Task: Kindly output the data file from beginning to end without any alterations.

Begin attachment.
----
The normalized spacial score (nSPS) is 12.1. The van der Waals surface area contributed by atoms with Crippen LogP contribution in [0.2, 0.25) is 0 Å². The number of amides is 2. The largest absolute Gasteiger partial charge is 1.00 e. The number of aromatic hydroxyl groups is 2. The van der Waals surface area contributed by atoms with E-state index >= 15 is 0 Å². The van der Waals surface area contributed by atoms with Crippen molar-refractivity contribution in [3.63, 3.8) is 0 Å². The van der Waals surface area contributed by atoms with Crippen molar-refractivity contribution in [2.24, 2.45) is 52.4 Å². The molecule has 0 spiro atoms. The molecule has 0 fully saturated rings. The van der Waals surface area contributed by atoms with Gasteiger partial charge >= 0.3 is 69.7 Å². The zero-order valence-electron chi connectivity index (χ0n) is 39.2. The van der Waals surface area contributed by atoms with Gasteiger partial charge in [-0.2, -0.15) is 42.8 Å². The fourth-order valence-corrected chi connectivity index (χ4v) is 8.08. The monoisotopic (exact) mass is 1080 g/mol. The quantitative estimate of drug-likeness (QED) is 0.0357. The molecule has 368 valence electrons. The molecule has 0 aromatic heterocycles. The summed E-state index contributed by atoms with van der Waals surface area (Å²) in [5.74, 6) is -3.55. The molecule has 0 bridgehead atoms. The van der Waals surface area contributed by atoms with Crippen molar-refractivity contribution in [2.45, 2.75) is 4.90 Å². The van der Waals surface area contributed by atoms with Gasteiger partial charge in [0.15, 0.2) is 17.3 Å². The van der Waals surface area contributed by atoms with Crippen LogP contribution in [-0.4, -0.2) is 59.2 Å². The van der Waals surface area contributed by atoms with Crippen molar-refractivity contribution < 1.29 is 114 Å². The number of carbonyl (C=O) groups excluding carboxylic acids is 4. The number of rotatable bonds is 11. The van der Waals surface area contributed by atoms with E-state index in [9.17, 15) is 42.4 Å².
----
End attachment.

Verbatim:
The normalized spacial score (nSPS) is 12.1. The van der Waals surface area contributed by atoms with Crippen LogP contribution in [0.2, 0.25) is 0 Å². The number of amides is 2. The largest absolute Gasteiger partial charge is 1.00 e. The number of aromatic hydroxyl groups is 2. The van der Waals surface area contributed by atoms with E-state index >= 15 is 0 Å². The van der Waals surface area contributed by atoms with Crippen molar-refractivity contribution in [3.63, 3.8) is 0 Å². The van der Waals surface area contributed by atoms with Crippen molar-refractivity contribution in [2.24, 2.45) is 52.4 Å². The molecule has 0 spiro atoms. The molecule has 0 fully saturated rings. The van der Waals surface area contributed by atoms with Gasteiger partial charge >= 0.3 is 69.7 Å². The zero-order valence-electron chi connectivity index (χ0n) is 39.2. The van der Waals surface area contributed by atoms with Gasteiger partial charge in [-0.2, -0.15) is 42.8 Å². The fourth-order valence-corrected chi connectivity index (χ4v) is 8.08. The monoisotopic (exact) mass is 1080 g/mol. The quantitative estimate of drug-likeness (QED) is 0.0357. The molecule has 368 valence electrons. The molecule has 0 aromatic heterocycles. The summed E-state index contributed by atoms with van der Waals surface area (Å²) in [5.74, 6) is -3.55. The molecule has 0 bridgehead atoms. The van der Waals surface area contributed by atoms with Crippen molar-refractivity contribution in [2.45, 2.75) is 4.90 Å². The van der Waals surface area contributed by atoms with Gasteiger partial charge in [0.15, 0.2) is 17.3 Å². The van der Waals surface area contributed by atoms with Crippen LogP contribution in [-0.4, -0.2) is 59.2 Å². The van der Waals surface area contributed by atoms with Crippen molar-refractivity contribution < 1.29 is 114 Å². The number of carbonyl (C=O) groups excluding carboxylic acids is 4. The number of rotatable bonds is 11. The van der Waals surface area contributed by atoms with E-state index in [9.17, 15) is 42.4 Å².